I’d been meaning to read Beth Steidle’s The Static Herd for a while now. It’s a slim book, but a powerful one, juxtaposing scenes from a life with medical terminology ominous in its context and implications, diagrams, and illustrations. There are questions raised here of family, of mortality, and of things that go unnoticed; what it all adds up to, in the end, is a kind of impressionistic portrait of several interwoven lives, nestled alongside a meditation on observation and interpretation.
In our latest week-in-reading column, we look at new novels from Ottessa Moshfegh, Sean Michaels, and Lynn Lurie.
I started reading the novels of Rupert Thomson a few years ago, based on the fact that Maud Newton had very good things to say about his work. I wasn’t disappointed–his novels Death of a Murderer, The Book of Revelation, and Divided Kingdom are all atmospheric, morally-charged fictions that continue to haunt me now, years after I first read them.
So: The Book of Strange New Things. I’d been curious about Michael Faber’s new novel for a while, and cracked into it earlier this week. The setup is simple and almost archetypal: in the near future, a man named Peter is set on a mission to minister to a group of aliens on a distant planet, while his beloved wife Beatrice stays behind on an Earth in which existing economic and environmental tensions are ratcheting up even higher. The terrain over which […]
Over the summer, I made the trip down to Gowanus to visit the Morbid Anatomy Museum. It was something I’d been meaning to do for a while; I’d contributed to their Kickstarter campaign, and thus had a paid-for admission waiting for me as well. It’s a great space, with a particularly fascinating area of focus, and I’m really excited about how it will evolve in the coming years. Also: the cafe and gift shop is pretty excellent, with an excellent array […]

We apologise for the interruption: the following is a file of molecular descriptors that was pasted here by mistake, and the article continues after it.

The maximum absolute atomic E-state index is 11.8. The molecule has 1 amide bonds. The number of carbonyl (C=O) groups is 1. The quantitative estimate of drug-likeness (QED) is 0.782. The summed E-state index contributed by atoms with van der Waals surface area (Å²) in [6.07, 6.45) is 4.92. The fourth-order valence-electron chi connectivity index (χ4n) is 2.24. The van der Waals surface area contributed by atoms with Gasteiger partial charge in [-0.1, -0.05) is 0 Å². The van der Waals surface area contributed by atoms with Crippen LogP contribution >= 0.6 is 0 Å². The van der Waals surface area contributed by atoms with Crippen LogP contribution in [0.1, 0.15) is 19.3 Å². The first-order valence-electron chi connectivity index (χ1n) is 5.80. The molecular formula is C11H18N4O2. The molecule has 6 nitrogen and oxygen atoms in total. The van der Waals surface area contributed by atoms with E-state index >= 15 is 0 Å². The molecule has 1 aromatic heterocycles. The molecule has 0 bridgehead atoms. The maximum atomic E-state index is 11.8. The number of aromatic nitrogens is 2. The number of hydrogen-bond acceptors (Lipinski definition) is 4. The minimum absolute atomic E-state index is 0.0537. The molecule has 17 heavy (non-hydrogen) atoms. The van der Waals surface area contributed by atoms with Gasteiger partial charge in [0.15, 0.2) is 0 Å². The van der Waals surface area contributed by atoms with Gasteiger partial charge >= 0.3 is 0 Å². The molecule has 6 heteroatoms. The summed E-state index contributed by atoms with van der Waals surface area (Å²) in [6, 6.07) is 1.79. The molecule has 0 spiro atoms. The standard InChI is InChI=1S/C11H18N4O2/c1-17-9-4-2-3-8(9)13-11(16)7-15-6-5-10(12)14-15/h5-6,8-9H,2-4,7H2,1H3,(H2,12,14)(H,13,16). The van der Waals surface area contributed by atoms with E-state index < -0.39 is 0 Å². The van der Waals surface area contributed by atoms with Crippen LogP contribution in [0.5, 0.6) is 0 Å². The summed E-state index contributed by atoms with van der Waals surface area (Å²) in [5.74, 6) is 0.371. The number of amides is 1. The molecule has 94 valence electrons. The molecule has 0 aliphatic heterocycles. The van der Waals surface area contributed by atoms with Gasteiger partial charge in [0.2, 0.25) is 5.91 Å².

I’d had a copy of Claudia Rankine’s Don’t Let Me Be Lonely: An Americal Lyric on my to-read shelf for far too long. Given the rave reviews her new book Citizen: An American Lyric has been getting, I thought that it might be wise to give this earlier work of hers a read. And thus: a new entry in the category of “books I should have read months ago, if not years ago.” Which is one of the dangers of reading: the regret […]
When Lauren Beukes is on point, she unsettles like few other writers. Her novel Zoo City is both metaphorically and literally terrifying. In it, animals become tethered to people because of guilt; separating the two leads to horrific, catastrophic events, and society becomes subtly and bleakly changed as a result. The Shining Girls brought together the story of a time-traveling serial killer with a resonant portrayal of Chicago in the 1990s. I haven’t yet read her new novel Broken Monsters, but a number of smart readers I […]
I spent a lot of time last week involved in events that related to the Brooklyn Book Festival: talking with Luke B. Goebel, watching excellent readings by the likes of Dmitry Samarov and Megan Stielstra, and hearing a deeply reworked version of Karl Ove Knausgård’s opus. In the midst of all of this came the announcement of the National Book Award fiction longlist, several of which I had already been meaning to read. I’ll be wrangling with two of these books […]